Joanne J.

M.E. Tuthill

The twilight cast its lonely gaze
Upon the placid pool.
The summer has receded,
The children, back in school.

Historic in its presence,
Built in days of yore.
An elegant pavilion,
Upon New Hampshireís shore.

The aura of late August,
Warm air and hearty seas,
Supplanted by Septemberís
Shrill and howling breeze.

It happens in an instant,
One moment to the next.
Words simply canít communicate
What senses may detect.

And while the days are numbered,
The pool remains alive.
Beckoning a sturdy soul,
Who swims each day at five.

Saddled in a wheelchair,
Pushed by a man in white.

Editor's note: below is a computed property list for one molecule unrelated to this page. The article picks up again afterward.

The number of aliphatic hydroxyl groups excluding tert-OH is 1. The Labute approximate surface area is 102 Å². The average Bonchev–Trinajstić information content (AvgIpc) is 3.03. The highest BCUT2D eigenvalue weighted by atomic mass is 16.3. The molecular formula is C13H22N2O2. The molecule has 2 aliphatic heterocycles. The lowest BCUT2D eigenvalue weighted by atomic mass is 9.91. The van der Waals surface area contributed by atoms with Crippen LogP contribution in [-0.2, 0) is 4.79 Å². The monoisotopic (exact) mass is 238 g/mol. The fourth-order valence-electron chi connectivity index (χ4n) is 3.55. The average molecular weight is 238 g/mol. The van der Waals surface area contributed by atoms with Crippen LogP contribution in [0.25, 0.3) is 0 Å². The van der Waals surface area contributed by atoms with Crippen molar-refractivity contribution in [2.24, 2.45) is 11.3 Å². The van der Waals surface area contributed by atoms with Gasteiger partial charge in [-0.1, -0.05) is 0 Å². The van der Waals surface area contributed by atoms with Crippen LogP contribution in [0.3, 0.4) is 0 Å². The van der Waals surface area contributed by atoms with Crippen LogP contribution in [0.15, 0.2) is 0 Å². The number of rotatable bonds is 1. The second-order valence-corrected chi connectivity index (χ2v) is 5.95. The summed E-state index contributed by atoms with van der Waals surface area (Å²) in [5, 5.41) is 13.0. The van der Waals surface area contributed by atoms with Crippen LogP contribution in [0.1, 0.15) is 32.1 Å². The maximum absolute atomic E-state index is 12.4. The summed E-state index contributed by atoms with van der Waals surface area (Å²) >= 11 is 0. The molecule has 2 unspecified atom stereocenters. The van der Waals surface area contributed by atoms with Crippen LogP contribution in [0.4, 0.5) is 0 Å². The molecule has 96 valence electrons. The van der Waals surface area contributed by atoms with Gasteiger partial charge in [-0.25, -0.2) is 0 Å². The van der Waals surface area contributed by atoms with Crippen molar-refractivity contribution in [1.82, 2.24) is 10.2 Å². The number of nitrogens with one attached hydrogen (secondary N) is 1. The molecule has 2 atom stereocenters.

Positioned at the shallow end,
From where she will take flight.

Her legs are limp and listless,
Her head, it jerks aside.
Not so, her arms and shoulders,
This day, disease defied.

A Herculean effort,
To travel down the lane.
Fueled by her own power,
Itís freedom she has gained.

No crowds are there to cheer,
No flag draped stands so grand.
This race for time and distance
From fateís unruly hand.



September, 2007





     

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